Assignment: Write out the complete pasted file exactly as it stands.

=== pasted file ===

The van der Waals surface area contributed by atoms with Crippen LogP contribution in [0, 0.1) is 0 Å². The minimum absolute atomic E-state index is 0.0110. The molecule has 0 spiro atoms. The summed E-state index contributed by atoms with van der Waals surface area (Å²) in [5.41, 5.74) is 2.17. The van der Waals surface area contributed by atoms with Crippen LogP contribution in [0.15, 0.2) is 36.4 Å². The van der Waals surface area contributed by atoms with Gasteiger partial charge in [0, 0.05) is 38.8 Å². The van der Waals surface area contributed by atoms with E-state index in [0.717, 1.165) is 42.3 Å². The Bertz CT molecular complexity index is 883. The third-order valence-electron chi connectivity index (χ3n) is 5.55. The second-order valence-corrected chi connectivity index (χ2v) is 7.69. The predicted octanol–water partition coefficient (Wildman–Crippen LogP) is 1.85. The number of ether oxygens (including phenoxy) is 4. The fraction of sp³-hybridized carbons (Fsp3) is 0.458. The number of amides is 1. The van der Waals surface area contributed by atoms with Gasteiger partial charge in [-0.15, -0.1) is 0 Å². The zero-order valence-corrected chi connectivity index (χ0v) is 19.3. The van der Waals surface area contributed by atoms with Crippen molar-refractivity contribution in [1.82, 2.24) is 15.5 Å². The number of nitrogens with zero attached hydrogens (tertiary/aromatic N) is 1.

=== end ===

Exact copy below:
The van der Waals surface area contributed by atoms with Crippen LogP contribution in [0, 0.1) is 0 Å². The minimum absolute atomic E-state index is 0.0110. The molecule has 0 spiro atoms. The summed E-state index contributed by atoms with van der Waals surface area (Å²) in [5.41, 5.74) is 2.17. The van der Waals surface area contributed by atoms with Crippen LogP contribution in [0.15, 0.2) is 36.4 Å². The van der Waals surface area contributed by atoms with Gasteiger partial charge in [0, 0.05) is 38.8 Å². The van der Waals surface area contributed by atoms with E-state index in [0.717, 1.165) is 42.3 Å². The Bertz CT molecular complexity index is 883. The third-order valence-electron chi connectivity index (χ3n) is 5.55. The second-order valence-corrected chi connectivity index (χ2v) is 7.69. The predicted octanol–water partition coefficient (Wildman–Crippen LogP) is 1.85. The number of ether oxygens (including phenoxy) is 4. The fraction of sp³-hybridized carbons (Fsp3) is 0.458. The number of amides is 1. The van der Waals surface area contributed by atoms with Gasteiger partial charge in [-0.15, -0.1) is 0 Å². The zero-order valence-corrected chi connectivity index (χ0v) is 19.3. The van der Waals surface area contributed by atoms with Crippen molar-refractivity contribution in [1.82, 2.24) is 15.5 Å². The number of nitrogens with zero attached hydrogens (tertiary/aromatic N) is 1.